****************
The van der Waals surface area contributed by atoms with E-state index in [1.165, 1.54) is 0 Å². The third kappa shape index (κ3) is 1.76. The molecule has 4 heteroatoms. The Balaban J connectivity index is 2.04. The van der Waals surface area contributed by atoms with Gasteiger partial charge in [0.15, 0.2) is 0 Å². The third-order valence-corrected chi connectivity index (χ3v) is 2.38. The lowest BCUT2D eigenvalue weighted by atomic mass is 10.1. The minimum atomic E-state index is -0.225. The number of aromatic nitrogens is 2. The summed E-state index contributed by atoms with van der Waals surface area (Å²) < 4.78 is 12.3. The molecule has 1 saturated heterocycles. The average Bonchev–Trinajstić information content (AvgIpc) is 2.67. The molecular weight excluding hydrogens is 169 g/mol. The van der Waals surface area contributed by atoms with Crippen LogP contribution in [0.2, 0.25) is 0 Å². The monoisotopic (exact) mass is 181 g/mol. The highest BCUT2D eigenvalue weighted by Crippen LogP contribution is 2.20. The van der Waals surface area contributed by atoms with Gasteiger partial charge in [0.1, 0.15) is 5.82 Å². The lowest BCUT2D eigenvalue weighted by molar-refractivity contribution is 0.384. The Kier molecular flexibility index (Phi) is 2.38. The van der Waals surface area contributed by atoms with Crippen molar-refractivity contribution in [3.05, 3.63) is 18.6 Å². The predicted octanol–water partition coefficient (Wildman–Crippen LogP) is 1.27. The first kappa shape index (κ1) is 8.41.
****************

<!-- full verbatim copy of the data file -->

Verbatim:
The van der Waals surface area contributed by atoms with E-state index in [1.165, 1.54) is 0 Å². The third kappa shape index (κ3) is 1.76. The molecule has 4 heteroatoms. The Balaban J connectivity index is 2.04. The van der Waals surface area contributed by atoms with Gasteiger partial charge in [0.15, 0.2) is 0 Å². The third-order valence-corrected chi connectivity index (χ3v) is 2.38. The lowest BCUT2D eigenvalue weighted by atomic mass is 10.1. The minimum atomic E-state index is -0.225. The number of aromatic nitrogens is 2. The summed E-state index contributed by atoms with van der Waals surface area (Å²) < 4.78 is 12.3. The molecule has 1 saturated heterocycles. The average Bonchev–Trinajstić information content (AvgIpc) is 2.67. The molecular weight excluding hydrogens is 169 g/mol. The van der Waals surface area contributed by atoms with Crippen LogP contribution in [0.2, 0.25) is 0 Å². The monoisotopic (exact) mass is 181 g/mol. The highest BCUT2D eigenvalue weighted by Crippen LogP contribution is 2.20. The van der Waals surface area contributed by atoms with Gasteiger partial charge in [0.1, 0.15) is 5.82 Å². The lowest BCUT2D eigenvalue weighted by molar-refractivity contribution is 0.384. The Kier molecular flexibility index (Phi) is 2.38. The van der Waals surface area contributed by atoms with Crippen molar-refractivity contribution in [3.05, 3.63) is 18.6 Å². The predicted octanol–water partition coefficient (Wildman–Crippen LogP) is 1.27. The first kappa shape index (κ1) is 8.41.